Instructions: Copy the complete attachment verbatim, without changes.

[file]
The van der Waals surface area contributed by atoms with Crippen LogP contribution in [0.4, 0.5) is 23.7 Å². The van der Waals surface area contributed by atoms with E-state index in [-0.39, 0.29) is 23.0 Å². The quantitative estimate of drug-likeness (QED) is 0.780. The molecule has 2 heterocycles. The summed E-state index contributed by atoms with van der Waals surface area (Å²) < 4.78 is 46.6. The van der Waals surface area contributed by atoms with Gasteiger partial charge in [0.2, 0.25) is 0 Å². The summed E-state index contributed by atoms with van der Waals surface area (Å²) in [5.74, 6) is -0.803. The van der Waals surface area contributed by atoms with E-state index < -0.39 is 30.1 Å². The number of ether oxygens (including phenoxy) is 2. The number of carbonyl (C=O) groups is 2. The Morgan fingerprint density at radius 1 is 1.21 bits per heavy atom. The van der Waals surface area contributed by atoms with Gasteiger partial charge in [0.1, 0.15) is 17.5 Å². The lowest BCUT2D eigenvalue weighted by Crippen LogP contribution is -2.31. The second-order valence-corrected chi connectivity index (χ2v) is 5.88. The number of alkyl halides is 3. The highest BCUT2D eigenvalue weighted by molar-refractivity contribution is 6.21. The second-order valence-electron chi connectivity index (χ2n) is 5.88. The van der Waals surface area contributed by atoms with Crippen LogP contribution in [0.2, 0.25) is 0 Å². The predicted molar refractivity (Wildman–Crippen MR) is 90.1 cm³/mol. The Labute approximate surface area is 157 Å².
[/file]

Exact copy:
The van der Waals surface area contributed by atoms with Crippen LogP contribution in [0.4, 0.5) is 23.7 Å². The van der Waals surface area contributed by atoms with E-state index in [-0.39, 0.29) is 23.0 Å². The quantitative estimate of drug-likeness (QED) is 0.780. The molecule has 2 heterocycles. The summed E-state index contributed by atoms with van der Waals surface area (Å²) < 4.78 is 46.6. The van der Waals surface area contributed by atoms with Gasteiger partial charge in [0.2, 0.25) is 0 Å². The summed E-state index contributed by atoms with van der Waals surface area (Å²) in [5.74, 6) is -0.803. The van der Waals surface area contributed by atoms with E-state index < -0.39 is 30.1 Å². The number of ether oxygens (including phenoxy) is 2. The number of carbonyl (C=O) groups is 2. The Morgan fingerprint density at radius 1 is 1.21 bits per heavy atom. The van der Waals surface area contributed by atoms with Gasteiger partial charge in [0.1, 0.15) is 17.5 Å². The lowest BCUT2D eigenvalue weighted by Crippen LogP contribution is -2.31. The second-order valence-corrected chi connectivity index (χ2v) is 5.88. The number of alkyl halides is 3. The highest BCUT2D eigenvalue weighted by molar-refractivity contribution is 6.21. The second-order valence-electron chi connectivity index (χ2n) is 5.88. The van der Waals surface area contributed by atoms with Crippen LogP contribution in [0.2, 0.25) is 0 Å². The predicted molar refractivity (Wildman–Crippen MR) is 90.1 cm³/mol. The Labute approximate surface area is 157 Å².